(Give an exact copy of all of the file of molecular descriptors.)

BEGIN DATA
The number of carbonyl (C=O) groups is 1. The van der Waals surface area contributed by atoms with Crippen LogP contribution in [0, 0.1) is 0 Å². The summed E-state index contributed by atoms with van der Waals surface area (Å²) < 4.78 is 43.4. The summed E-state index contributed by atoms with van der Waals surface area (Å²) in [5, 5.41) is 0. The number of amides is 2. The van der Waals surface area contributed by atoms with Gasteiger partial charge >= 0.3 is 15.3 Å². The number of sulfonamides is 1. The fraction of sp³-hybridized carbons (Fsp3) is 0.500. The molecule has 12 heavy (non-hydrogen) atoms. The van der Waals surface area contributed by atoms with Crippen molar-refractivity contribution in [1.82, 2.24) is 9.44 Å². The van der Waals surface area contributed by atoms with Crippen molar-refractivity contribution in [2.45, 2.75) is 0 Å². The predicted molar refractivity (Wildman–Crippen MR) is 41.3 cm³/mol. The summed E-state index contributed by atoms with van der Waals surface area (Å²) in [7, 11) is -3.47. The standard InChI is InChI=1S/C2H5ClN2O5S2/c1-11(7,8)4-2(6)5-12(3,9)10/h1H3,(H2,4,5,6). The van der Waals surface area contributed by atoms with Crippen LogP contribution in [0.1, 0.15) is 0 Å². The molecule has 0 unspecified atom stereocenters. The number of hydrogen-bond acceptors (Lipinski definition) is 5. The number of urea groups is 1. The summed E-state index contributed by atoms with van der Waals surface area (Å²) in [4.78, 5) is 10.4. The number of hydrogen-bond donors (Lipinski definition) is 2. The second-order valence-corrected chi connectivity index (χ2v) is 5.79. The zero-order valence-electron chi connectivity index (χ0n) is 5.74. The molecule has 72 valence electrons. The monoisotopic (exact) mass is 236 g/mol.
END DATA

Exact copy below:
The number of carbonyl (C=O) groups is 1. The van der Waals surface area contributed by atoms with Crippen LogP contribution in [0, 0.1) is 0 Å². The summed E-state index contributed by atoms with van der Waals surface area (Å²) < 4.78 is 43.4. The summed E-state index contributed by atoms with van der Waals surface area (Å²) in [5, 5.41) is 0. The number of amides is 2. The van der Waals surface area contributed by atoms with Gasteiger partial charge >= 0.3 is 15.3 Å². The number of sulfonamides is 1. The fraction of sp³-hybridized carbons (Fsp3) is 0.500. The molecule has 12 heavy (non-hydrogen) atoms. The van der Waals surface area contributed by atoms with Crippen molar-refractivity contribution in [1.82, 2.24) is 9.44 Å². The van der Waals surface area contributed by atoms with Crippen molar-refractivity contribution in [2.45, 2.75) is 0 Å². The predicted molar refractivity (Wildman–Crippen MR) is 41.3 cm³/mol. The summed E-state index contributed by atoms with van der Waals surface area (Å²) in [7, 11) is -3.47. The standard InChI is InChI=1S/C2H5ClN2O5S2/c1-11(7,8)4-2(6)5-12(3,9)10/h1H3,(H2,4,5,6). The van der Waals surface area contributed by atoms with Crippen LogP contribution in [0.1, 0.15) is 0 Å². The molecule has 0 unspecified atom stereocenters. The number of hydrogen-bond acceptors (Lipinski definition) is 5. The number of urea groups is 1. The summed E-state index contributed by atoms with van der Waals surface area (Å²) in [4.78, 5) is 10.4. The number of hydrogen-bond donors (Lipinski definition) is 2. The second-order valence-corrected chi connectivity index (χ2v) is 5.79. The zero-order valence-electron chi connectivity index (χ0n) is 5.74. The molecule has 72 valence electrons. The monoisotopic (exact) mass is 236 g/mol.